When preparing for her theater production class, Harbor City International School instructor Emily Parr wasn't quite sure about her plan. Normally the students in that class are responsible for the production elements of the fall-winter theater show. But with Harbor City opting to adapt its learning model to distance learning because of the pandemic, she'd have to think of something else. Then she found the script "Vintage Hitchcock: A Live Radio Show" and had an idea.
"You adapt the show to your environment, your kids, your climate. Why not take this show, which is supposed to be done live on stage, and do it as a real radio show?" Parr said. "Even if it meant more Zoom time, at least it was something creative that got them out of the same old routine."
Vintage Hitchcock is an adaptation of three of Alfred Hitchcock's classic films: "The Lodger," "Sabotage" and "The 39 Steps." The shows are introduced by an announcer and include vintage-style commercials in between each new segment. Parr's six theater production students paired off, and each tackled one show.
"They were responsible for all the production elements of the show," Parr said. "For example, the show has about 300 sound effects, so they spent time seeking those out."
Auditions and rehearsals were all held through video conferencing. Students acting in the show said it has been interesting to create a character using only their voices.
"You don't get things like a costume, a different setting, lights. It's just your voice," said student Jay Ostrazeski. "And I had a large character in each of the shows, so it was hard to make them sound different vocally."
Fellow student Kaisha Meland said she had a harder time rehearsing in the socially distanced setting.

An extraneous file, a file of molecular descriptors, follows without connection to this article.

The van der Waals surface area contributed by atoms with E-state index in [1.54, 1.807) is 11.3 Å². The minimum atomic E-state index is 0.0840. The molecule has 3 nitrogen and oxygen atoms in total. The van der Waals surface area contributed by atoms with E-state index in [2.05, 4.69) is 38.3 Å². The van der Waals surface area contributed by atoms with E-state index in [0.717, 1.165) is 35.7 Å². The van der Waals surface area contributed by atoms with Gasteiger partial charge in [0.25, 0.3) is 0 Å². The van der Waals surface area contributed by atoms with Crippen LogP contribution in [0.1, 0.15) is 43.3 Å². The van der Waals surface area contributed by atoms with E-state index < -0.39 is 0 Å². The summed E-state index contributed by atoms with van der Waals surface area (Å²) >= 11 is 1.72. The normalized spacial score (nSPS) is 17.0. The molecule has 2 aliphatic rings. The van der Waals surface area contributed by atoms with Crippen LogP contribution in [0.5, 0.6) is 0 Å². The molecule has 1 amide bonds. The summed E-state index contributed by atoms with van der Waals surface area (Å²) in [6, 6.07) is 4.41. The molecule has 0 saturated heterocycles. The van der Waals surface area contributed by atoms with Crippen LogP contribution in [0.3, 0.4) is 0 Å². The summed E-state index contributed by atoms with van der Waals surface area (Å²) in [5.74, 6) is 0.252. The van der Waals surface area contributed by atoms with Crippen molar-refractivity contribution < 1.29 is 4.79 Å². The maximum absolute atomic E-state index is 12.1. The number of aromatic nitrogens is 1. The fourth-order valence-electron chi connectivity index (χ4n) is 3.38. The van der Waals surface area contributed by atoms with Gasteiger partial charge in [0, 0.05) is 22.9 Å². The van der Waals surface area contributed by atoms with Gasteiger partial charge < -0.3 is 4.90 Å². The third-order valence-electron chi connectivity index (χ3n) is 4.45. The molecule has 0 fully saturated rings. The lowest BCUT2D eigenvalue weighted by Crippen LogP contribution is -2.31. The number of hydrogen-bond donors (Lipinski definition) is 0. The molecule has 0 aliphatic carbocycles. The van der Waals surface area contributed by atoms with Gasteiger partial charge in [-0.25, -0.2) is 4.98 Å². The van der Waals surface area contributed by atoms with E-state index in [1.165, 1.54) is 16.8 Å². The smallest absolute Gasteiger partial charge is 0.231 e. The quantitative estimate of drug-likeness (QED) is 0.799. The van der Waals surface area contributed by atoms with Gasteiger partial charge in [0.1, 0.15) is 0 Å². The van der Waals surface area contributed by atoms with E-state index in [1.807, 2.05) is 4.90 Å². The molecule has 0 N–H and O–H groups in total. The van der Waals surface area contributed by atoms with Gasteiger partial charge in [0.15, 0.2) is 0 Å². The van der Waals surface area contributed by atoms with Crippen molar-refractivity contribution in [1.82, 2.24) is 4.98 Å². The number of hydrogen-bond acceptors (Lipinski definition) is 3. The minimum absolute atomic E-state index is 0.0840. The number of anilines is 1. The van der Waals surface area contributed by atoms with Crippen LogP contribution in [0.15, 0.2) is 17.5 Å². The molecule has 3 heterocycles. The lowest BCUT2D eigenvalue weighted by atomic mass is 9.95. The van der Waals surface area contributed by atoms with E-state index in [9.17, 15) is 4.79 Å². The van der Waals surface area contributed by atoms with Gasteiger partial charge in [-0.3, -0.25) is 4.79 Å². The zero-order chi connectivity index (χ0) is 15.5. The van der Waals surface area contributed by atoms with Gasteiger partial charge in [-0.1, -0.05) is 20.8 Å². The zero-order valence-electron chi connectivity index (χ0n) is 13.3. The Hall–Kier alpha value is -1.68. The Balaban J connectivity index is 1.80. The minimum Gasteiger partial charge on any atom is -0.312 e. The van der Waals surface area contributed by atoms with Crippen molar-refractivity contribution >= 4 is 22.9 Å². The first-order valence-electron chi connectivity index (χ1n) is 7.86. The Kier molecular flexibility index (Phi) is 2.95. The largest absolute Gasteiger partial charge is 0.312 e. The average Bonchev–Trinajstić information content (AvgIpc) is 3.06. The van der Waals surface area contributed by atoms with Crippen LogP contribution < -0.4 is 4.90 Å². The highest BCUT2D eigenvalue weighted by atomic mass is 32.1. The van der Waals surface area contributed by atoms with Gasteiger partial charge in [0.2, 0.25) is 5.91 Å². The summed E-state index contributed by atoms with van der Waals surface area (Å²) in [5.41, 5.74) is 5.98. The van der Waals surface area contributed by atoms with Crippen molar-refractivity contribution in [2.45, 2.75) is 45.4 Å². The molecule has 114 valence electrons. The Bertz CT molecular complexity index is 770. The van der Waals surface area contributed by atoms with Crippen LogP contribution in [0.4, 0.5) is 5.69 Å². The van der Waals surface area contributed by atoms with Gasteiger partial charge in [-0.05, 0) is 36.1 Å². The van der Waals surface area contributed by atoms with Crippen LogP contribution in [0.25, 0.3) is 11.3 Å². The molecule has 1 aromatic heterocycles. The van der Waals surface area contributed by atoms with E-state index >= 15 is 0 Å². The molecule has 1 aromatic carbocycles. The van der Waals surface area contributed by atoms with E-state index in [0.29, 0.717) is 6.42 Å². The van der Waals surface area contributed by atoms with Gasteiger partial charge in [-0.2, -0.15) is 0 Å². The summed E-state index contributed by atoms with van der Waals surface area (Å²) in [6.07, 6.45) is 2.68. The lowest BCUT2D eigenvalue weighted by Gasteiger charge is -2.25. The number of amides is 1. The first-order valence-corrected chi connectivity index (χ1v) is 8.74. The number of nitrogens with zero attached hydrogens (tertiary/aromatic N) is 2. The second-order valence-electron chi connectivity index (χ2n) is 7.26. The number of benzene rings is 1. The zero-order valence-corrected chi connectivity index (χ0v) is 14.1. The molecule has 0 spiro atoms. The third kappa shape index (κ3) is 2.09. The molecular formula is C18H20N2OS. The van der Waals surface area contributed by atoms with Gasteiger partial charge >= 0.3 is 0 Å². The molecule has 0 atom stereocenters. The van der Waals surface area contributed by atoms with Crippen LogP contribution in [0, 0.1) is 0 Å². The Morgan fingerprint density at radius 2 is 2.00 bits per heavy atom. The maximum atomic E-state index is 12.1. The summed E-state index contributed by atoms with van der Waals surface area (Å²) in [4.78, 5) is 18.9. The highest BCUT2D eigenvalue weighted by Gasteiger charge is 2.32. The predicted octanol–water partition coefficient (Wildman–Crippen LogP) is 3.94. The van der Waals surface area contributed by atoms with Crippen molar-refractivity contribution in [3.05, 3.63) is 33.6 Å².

"I missed things, like how we'd uplift and hug each other at rehearsals," Meland said. "Like being able to just touch someone on the shoulder to let them know that they're doing a good job. We still encouraged each other over Zoom, but I definitely had to find more of that encouragement in myself."
Once students were ready, it was time to record. Parr had small groups of students come to the school and spaced them out in the cafeteria.
"I tried to be overboard on safety. I told them I wanted them to be safer here than if they went to the grocery store," Parr said. "They were troopers. They wore their masks and stayed the 10 feet apart at their individual microphones."
Now that recording has wrapped up, the students are eagerly awaiting the final product. Unlike most shows, they'll get to witness the show with their families at the same time.
"That's something that's unique to this show. Normally, you never get the chance to see the show that you're in, but we'll all be listening to the final product together," said theater production student Scout Weinandt. "It's both nerve-wracking and exhilarating at the same time."
Theater and sound technician Alex Flinner will edit together all the components into the show, which will be available for listeners to stream anytime starting on Jan. 28 and only through Jan. 30. The production is streaming on Broadway on Demand. Instructions to use Broadway on Demand are available on the production's Facebook event.